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Officer competency in the Texas Standardized Field Sobriety Testing Program: a quantitative study
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Many law enforcement officers (LEOs) have successfully completed the National Highway Traffic Safety Administration's (NHTSA) Standardized Field Sobriety Testing (SFST) course to enhance their ability to detect impaired drivers. However, in recent years there has been an increase in the number of reported SFST trained LEOs (SFST practitioners) administering the SFSTs incorrectly and an increased number of successful defense challenges to the admissibility of the SFSTs by SFST practitioners. To help determine the extent of which the Texas SFST program may be vulnerable and to measure the long-term retention of the SFST training, this study was initiated to assess officer competency levels in the Texas SFST program. The following research questions will be answered: 1) What is the competency level of SFST trained officers in Texas to correctly administer and score the SFST battery?; 2) Is there a relationship between the time of initial or refresher SFST training and officer competency level?; and 3) Is there a relationship between the frequency of SFST use and officer competency level? While the amount of literature regarding the validity and reliability of the SFSTs to determine impairment was immense, an exhaustive search of the literature could not locate any post-SFST training evaluation of a SFST practitioner's competency to correctly administer and score the SFSTs. To answer the research questions of this study, randomly selected Texas SFST practitioners completed a SFST Competency Assessment, which evaluated their ability to correctly administer and score the SFSTs. The results indicated there is a significant officer competency problem in the Texas SFST program. Administering the SFSTs more than ten times a month, obtaining proficiency certification, or successfully completing a SFST Update (refresher) course was found to increase SFST practitioner administration competency levels. Nothing examined in this study was found to increase SFST practitioner scoring competency levels. In conclusion, Texas SFST practitioners cannot administer and score the SFSTs according to the exact specifications of the NHTSA SFST curriculum. It is recommended that the design of the current SFST curriculum be reevaluated, proficiency certification be strongly encouraged, and periodic SFST Update training be mandated.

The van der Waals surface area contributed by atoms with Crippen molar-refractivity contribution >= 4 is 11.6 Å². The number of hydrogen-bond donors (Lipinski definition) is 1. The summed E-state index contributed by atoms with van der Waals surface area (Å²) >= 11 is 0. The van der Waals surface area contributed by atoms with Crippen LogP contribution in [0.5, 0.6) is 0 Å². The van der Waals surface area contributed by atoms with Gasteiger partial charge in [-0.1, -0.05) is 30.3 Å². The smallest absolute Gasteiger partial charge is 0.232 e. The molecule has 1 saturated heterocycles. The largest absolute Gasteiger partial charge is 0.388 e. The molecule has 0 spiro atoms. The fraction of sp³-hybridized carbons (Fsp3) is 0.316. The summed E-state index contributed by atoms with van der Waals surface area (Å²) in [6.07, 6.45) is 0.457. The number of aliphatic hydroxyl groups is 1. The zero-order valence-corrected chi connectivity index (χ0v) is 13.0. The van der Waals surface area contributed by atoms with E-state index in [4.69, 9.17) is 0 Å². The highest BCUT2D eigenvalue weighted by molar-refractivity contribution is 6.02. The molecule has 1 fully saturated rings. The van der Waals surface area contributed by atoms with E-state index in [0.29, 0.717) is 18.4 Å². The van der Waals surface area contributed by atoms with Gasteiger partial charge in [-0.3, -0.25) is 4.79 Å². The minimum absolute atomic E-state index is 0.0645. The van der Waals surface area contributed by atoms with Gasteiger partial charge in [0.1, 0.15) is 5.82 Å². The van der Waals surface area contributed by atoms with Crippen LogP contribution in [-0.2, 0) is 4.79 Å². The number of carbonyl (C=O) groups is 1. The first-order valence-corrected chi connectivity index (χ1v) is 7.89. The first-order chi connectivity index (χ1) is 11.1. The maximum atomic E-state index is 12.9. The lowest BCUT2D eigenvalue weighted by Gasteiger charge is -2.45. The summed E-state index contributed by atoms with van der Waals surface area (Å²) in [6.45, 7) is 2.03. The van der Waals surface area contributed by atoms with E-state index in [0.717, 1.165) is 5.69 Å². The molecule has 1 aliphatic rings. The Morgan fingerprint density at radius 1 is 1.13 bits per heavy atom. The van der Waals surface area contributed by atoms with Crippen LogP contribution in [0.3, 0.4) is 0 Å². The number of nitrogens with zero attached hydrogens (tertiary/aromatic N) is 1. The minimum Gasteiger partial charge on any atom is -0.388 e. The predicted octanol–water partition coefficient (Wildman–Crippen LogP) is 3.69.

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Includes bibliographical references (leaves 82-86).
Issued also on microfiche from Lange Micrographics.
Merkley, Rodney Joseph (2002). Officer competency in the Texas Standardized Field Sobriety Testing Program: a quantitative study. Master's thesis, Texas A&M University. Available electronically from
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